|Jun. 27th, 2011 @ 04:26 pm on orchestras...|
|Why my criteria matter - Sandow:
Why should it matter, to measure orchestra quality in such detail?Well, repertoire matters, and hand-in-hand with that is the expectations by the audience (as well as the musical director and the orchestra itself). A local orchestra may not be expected to take on Ligeti or Takemitsu, or may be expected based on the conductor to take on new (generally tonal) music more often (Seattle under Schwartz, or Baltimore under Alsop, both of whom are champions of new composers, and new American composers at that).
Because, to begin with, we for the most part discuss how well orchestras play only in the most general way. We have an idea, let's say, that Cleveland (or at least this used to be the belief) stands above most American orchestra. Or that Berlin might be the best orchestra in the world. But what exactly do we mean by that?
Or we think that San Francisco, under MTT, stands very high. But do we mean that their programming does, or their playing? How does their playing rank, compared to other American orchestras their size?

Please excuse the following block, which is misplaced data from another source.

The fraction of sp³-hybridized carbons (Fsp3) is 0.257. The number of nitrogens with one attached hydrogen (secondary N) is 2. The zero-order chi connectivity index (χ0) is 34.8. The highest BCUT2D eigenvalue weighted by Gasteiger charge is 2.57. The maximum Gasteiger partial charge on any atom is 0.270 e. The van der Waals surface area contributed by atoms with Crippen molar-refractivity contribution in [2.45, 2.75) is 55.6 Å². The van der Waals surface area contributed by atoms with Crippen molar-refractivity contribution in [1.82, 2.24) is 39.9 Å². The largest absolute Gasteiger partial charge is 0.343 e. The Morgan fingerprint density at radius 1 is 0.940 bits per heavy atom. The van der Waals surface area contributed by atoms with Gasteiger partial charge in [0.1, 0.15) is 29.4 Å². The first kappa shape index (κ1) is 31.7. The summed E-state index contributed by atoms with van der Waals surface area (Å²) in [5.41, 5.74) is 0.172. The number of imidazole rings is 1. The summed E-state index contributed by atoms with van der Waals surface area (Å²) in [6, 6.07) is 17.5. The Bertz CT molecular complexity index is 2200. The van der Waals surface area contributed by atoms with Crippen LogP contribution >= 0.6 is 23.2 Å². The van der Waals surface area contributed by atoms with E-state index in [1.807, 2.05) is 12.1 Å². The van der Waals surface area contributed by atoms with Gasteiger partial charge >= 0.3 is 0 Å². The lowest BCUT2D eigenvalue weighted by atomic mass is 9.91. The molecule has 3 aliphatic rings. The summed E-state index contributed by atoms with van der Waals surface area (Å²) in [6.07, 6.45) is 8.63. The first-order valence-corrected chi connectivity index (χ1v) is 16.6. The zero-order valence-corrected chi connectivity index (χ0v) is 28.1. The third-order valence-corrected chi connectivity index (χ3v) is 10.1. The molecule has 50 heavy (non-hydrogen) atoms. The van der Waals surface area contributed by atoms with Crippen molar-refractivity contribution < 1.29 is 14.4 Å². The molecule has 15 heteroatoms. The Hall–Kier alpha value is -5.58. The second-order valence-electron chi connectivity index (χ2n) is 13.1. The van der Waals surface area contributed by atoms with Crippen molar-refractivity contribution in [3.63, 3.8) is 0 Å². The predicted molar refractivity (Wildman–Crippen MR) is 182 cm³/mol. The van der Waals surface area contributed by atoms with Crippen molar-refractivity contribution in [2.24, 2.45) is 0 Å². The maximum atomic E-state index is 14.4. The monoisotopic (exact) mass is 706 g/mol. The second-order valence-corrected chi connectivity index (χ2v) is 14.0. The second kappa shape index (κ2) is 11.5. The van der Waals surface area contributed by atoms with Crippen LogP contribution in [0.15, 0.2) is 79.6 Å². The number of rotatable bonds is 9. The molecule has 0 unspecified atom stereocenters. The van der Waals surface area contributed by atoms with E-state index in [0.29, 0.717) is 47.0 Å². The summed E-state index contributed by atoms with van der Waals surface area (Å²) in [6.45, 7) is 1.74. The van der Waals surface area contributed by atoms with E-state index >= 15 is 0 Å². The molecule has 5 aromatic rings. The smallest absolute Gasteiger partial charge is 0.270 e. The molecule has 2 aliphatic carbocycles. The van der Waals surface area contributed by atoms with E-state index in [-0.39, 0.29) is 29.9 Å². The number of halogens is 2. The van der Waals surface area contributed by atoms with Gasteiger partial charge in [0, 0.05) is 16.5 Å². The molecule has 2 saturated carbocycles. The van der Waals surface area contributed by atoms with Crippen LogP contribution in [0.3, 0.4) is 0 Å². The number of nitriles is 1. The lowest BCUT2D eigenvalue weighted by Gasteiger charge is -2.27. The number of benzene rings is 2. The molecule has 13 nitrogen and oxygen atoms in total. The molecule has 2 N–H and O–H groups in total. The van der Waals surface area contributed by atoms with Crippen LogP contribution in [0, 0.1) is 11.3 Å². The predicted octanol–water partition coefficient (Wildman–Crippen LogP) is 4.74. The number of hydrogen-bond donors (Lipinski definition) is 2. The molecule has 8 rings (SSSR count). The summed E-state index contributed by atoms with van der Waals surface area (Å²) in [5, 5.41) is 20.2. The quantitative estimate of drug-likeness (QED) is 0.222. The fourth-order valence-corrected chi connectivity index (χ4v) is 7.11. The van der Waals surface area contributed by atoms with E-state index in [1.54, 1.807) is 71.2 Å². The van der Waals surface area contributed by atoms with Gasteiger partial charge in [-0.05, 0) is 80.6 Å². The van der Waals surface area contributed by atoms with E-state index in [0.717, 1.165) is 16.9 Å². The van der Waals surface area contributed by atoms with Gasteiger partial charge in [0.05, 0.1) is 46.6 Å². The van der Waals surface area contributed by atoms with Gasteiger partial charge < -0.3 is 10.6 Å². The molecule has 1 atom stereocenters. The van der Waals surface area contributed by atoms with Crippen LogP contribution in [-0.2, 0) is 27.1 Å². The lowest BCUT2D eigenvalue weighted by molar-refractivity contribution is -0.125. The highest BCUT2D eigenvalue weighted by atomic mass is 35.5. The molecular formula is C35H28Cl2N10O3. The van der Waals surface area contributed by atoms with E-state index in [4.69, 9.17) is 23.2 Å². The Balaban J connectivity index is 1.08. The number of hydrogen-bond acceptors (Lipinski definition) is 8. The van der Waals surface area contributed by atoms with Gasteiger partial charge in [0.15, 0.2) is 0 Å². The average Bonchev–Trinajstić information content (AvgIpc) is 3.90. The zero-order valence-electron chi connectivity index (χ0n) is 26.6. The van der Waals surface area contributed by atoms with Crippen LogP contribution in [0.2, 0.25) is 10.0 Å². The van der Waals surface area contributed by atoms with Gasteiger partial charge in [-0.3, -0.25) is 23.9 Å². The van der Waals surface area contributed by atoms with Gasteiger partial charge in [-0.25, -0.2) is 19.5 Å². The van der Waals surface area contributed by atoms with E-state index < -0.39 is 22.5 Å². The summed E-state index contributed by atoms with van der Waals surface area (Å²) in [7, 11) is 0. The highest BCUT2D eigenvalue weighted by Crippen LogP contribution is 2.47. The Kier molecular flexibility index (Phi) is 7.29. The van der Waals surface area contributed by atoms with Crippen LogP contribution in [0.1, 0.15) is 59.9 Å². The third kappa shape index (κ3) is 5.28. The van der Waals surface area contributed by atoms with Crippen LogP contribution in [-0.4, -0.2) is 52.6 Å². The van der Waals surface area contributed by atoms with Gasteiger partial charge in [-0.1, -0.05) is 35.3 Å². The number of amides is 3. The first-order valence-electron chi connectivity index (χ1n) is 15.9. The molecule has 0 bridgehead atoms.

Compare this to what any baseball fan knows. You're a Mets fan? If you're serious about it, you know their strengths and weaknesses, position by position. Stellar shortstop, really good third baseman (though he's injured), promising young first baseman (also injured), left fielder who forgot how to hit.
So, too, the San Francisco you cite - I really don't know MTT's tastes beyond what shows up on the PBS shows, which are mostly early and late Romantic, or tonal 20th Century (Copland). Even his late-period Stravinsky recording was with the LSO. For those that don't "live with the orchestra", its hard for us to know how large a range of material it is they play.
So in this, the baseball analogy does somewhat fall short. In baseball, everybody plays, well, baseball. Orchestras are judged by the quality of the "core" rep (the Beethoven cycle, the Brahms cycle, the Wagner operas, Stravinsky's Rite, Debussy's Faun), the diversity of works they play in a particular period, and the diversity of periods they can play, much of which is the decision of the board and the orchestra's leads when they select a music director.
This is different again from baseball where the owner (representing the board) selects the manager who drives the emphasis from there. In orchestras, the members have a say in who they pick, which in turn has an impact on what they play as well as how well they play it.
Thus, a comparison of De Moines vs NYPO is much more an apples-oranges comparison than it is to just compare a minor league ball team with a major...and that's even before the ways an orchestra can rise above its status under a talented leader, like Birmingham under Rattle did throughout the 90s (who still knew his limits - Birmingham played a number of Mahler symphonies, but he never recorded the 9th with them...).